BY JOHN PIETARO | It took Brooklyn’s Roulette performance space to break COVID’s hold on Shelley Hirsch. Now it seems there’ll be no stopping her. Hirsch — vocal acrobat, poet, performance artist — was a new music original long before Downtown moved across the river to BK.
A founding member of avant rock band the Public Servants, Hirsch had worked her way through fringe arts circles in San Francisco and then Europe before returning to her native ground of NYC.
Arriving in time for the underground creative milieu’s coming of age, she began collaborating with Christian Marclay, John Zorn and Elliot Sharp, as well as assorted no wave artists.
“I wanted to use my voice the way Arto Lindsay did, utterly raw, but I couldn’t quite go that route,” she explained to this writer several years ago.
After crafting her own extended vocal concepts, Hirsch spent decades working within both new dramaturgy and free jazz on the edge. At this point her résumé reads like a list of some of the most vital avant gardists, including Butch Morris, Jin Hi Kim, Ned Rothenberg, Alvin Curran, Fred Frith and Ikue Mori, as well as the aforementioned Marclay, Zorn and Sharp. She’s played every major experimental arts festival, with multiple tours around the planet, but then there was this thing called the pandemic. And a damning silence.
On March 15, Hirsch was back onstage for the first time in too long. Roulette, which hosted her many past performances, broadcast it widely. The house was necessarily empty, the darkness ensued, but the Downtown magic persisted. “The Body Remembers,” a work comprising older and new pieces, seemed to confront her issues of this lockdown, both aesthetic and sociologic.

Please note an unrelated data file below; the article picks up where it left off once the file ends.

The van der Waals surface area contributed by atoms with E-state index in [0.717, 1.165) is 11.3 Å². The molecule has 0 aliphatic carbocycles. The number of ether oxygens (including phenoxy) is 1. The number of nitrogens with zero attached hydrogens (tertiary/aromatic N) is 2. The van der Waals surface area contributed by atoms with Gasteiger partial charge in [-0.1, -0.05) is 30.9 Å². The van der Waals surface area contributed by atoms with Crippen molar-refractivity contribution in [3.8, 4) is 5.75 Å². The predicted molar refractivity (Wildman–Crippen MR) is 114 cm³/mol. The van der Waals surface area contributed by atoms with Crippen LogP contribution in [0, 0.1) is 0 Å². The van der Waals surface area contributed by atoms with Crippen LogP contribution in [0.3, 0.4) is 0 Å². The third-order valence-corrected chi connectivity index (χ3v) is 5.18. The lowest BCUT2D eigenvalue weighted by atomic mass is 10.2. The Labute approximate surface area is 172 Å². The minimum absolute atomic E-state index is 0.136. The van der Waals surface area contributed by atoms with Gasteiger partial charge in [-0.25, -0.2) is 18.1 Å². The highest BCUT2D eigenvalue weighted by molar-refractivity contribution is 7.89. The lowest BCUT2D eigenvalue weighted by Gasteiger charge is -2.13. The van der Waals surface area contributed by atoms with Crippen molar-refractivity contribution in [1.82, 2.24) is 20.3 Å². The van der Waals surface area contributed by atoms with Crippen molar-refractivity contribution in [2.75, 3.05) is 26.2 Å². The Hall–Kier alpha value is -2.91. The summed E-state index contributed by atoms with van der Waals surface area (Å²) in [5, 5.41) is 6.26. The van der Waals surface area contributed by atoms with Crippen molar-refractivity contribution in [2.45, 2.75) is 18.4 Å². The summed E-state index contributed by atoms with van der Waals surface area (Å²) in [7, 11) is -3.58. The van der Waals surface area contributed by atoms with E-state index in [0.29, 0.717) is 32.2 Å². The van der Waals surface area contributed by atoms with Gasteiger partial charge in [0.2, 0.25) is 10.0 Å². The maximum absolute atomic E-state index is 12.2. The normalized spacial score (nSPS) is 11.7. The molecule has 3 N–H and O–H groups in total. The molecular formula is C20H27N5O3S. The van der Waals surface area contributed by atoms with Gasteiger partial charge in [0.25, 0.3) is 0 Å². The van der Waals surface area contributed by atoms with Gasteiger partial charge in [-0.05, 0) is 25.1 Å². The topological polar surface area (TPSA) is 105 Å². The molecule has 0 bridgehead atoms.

But Hirsch has long conceived of art grown from the body’s own memory. As she put it, “It’s our biggest recorder and our storage house.”
The performance began full throttle with her “Paper Piece,” from 1986, revealing the singer, seated amid shredded wrappings, cartons and newsprint, in the glimmer of a tight spotlight. Hirsch’s theatrical, aerial vocals painted the hollow theater with vocalizations encompassing her trademark affective shifts. Childlike, Hirsch upturned the torn sheets, hinting at words but speaking in splinters while expanding the circular construction of paper as the stage lights slowly widened.
“Letting the Electronics Lead Me” had Hirsch seated at a black-draped table with an series of electronics feeding her voice through effects and delays. In a blunted sort of Sprechgesang, she pondered, “I was…I was lost…I was found,” an electronic harmonizer enhancing natural leaps over octaves.
She was next joined by sound artist Michael Schumacher, who wielded his own array of computer-controlled electronics, casting sounds about Hirsch’s operatic utterances and readings. As she’s been wont to do in recent years, Hirsch was writing real-time prose and poetry on large variously positioned pads and sheets, allowing the sounds, as well as her own frenetic movements, to inspire the words. Schumacher’s contrapuntal music often originated in what he captured directly from the singer, albeit, played back treated and in variously metered repetition.
The final piece was a duet with violist Joanna Mattrey, who played rich, dark accompaniment to Hirsch’s spoken prose. Again, Hirsch wrote in real time, this time at a laptop with the words projected on a large screen. The work was a meditation on the anniversary of New York’s lockdown last year.
As Mattrey’s haunting modal improvisation, so spare in its vibrato, resounded across the hall, Hirsch assured, viewers as much as herself, “We will touch again.” Throughout the performance, Roulette’s masterful videographers not only served to record the event, but actually became another aspect of the performance, fading and overlapping the imagery, moods and messages as Hirsch bent, swooned and emoted.